29. Dr Elaine Gadd (Department of Health (DH)) asked about the clinical state of the vCJD cases treated with PPS. Professor Knight explained that the neurological impairment of the patients when treatment began was so advanced that any subtle changes in clinical state would be difficult to assess objectively. The condition of two patients is considered to have significantly deteriorated, whilst one patient may have improved slightly.
ITEM 7 – COMPARING THE RELATIVE RISK OF vCJD TRANSMISSION VIA SINGLE UNIT AND POOLED PLASMA FROM UK AND NON-UK SOURCES (SEAC 102/3)
30. Mr Stephen Dobra (DH) presented an overview of the risk assessment that had been developed by the Department of Health. He explained that there are three Fresh Frozen Plasma (FFP) products in use in the UK: (i) single unit FFP from UK donors given to recipients over 16 years of age, (ii) single unit methylene-blue treated FFP sourced from donors in the United States of America and given to patients under 16 years of age, and (iii) solvent detergent treated FFP (SD FFP) manufactured from pooled plasma currently sourced from countries with no known vCJD cases (although some, such as Germany, have a known BSE risk) given to patients with Thrombotic Thrombocytopenic Purpura (TTP). As most FFP is sourced from UK donors, there is a potential risk of vCJD transmission from its use. Prion reduction technologies may be available in the future for pooled SD FFP.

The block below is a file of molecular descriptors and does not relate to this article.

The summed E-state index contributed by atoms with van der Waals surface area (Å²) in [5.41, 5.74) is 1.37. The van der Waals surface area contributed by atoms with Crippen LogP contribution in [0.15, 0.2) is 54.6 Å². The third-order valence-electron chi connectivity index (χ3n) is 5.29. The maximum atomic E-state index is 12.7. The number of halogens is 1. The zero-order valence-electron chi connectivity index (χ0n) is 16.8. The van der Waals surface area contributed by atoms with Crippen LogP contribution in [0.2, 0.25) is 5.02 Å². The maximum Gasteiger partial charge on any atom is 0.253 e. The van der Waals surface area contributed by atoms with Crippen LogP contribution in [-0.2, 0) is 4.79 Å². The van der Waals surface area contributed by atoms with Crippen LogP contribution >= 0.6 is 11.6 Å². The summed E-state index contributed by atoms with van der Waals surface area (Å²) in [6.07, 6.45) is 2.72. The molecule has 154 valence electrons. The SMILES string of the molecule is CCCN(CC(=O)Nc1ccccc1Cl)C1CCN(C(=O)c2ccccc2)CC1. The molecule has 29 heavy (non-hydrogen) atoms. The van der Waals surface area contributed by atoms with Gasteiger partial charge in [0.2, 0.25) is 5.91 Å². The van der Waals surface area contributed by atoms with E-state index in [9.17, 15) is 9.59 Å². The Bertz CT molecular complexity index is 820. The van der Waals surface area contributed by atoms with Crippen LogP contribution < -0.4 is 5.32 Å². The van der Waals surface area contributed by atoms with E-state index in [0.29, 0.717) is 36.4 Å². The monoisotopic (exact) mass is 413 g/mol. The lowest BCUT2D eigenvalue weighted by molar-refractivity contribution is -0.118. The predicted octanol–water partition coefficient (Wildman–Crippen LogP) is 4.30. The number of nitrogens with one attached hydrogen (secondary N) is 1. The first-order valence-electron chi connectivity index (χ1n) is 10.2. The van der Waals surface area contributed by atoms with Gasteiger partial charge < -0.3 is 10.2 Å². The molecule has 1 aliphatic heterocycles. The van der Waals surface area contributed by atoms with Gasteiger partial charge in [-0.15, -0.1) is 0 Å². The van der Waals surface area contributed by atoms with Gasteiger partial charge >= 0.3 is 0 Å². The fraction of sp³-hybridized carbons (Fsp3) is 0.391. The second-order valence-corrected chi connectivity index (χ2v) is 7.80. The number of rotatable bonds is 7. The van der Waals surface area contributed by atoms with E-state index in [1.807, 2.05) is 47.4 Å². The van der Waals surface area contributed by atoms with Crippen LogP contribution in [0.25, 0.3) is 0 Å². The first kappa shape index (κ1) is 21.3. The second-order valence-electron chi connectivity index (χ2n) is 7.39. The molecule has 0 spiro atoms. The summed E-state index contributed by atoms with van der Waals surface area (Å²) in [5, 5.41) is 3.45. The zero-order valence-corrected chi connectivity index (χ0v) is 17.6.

31. Mr Dobra explained that the risk assessment had been prepared to support decision making by the Advisory Committee on the Safety of Blood, Tissues and Organs (SaBTO) which is considering options for extending the use of imported plasma to all recipients and National Health Service Blood and Transplant which is considering the procurement of plasma from alternative source countries. The risk assessment examines the relative residual risk from use of plasma taking into account the source country, whether it is single unit or pooled, and the method of processing. SEAC was being asked to review the methodology used for the sourcing and pooling elements of the risk assessment. DH will convene an expert group to assess the impact of processing taking into account previous SEAC advice.